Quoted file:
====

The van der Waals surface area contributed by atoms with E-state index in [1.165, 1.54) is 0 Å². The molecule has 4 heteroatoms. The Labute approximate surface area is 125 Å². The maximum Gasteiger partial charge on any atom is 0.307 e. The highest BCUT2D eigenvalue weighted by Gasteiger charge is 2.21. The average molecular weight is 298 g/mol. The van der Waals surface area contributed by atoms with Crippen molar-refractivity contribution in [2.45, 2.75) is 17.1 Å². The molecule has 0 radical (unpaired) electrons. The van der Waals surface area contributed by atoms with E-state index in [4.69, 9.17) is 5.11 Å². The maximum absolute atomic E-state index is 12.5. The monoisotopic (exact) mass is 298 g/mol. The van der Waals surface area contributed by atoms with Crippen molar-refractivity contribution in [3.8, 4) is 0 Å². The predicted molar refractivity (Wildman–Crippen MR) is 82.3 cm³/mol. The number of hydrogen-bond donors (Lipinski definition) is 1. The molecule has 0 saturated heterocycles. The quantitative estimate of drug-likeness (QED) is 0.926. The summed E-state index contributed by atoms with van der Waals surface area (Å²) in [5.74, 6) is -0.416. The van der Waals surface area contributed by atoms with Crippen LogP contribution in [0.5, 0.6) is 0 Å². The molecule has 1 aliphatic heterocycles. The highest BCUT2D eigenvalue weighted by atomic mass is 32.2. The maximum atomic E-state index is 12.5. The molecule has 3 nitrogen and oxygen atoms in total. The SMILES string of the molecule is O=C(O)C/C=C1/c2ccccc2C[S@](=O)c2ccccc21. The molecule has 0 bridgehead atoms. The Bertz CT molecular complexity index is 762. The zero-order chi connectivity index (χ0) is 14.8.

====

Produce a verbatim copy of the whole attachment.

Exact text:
The van der Waals surface area contributed by atoms with E-state index in [1.165, 1.54) is 0 Å². The molecule has 4 heteroatoms. The Labute approximate surface area is 125 Å². The maximum Gasteiger partial charge on any atom is 0.307 e. The highest BCUT2D eigenvalue weighted by Gasteiger charge is 2.21. The average molecular weight is 298 g/mol. The van der Waals surface area contributed by atoms with Crippen molar-refractivity contribution in [2.45, 2.75) is 17.1 Å². The molecule has 0 radical (unpaired) electrons. The van der Waals surface area contributed by atoms with E-state index in [4.69, 9.17) is 5.11 Å². The maximum absolute atomic E-state index is 12.5. The monoisotopic (exact) mass is 298 g/mol. The van der Waals surface area contributed by atoms with Crippen molar-refractivity contribution in [3.8, 4) is 0 Å². The predicted molar refractivity (Wildman–Crippen MR) is 82.3 cm³/mol. The number of hydrogen-bond donors (Lipinski definition) is 1. The molecule has 0 saturated heterocycles. The quantitative estimate of drug-likeness (QED) is 0.926. The summed E-state index contributed by atoms with van der Waals surface area (Å²) in [5.74, 6) is -0.416. The van der Waals surface area contributed by atoms with Crippen LogP contribution in [0.5, 0.6) is 0 Å². The molecule has 1 aliphatic heterocycles. The highest BCUT2D eigenvalue weighted by atomic mass is 32.2. The maximum atomic E-state index is 12.5. The molecule has 3 nitrogen and oxygen atoms in total. The SMILES string of the molecule is O=C(O)C/C=C1/c2ccccc2C[S@](=O)c2ccccc21. The molecule has 0 bridgehead atoms. The Bertz CT molecular complexity index is 762. The zero-order chi connectivity index (χ0) is 14.8.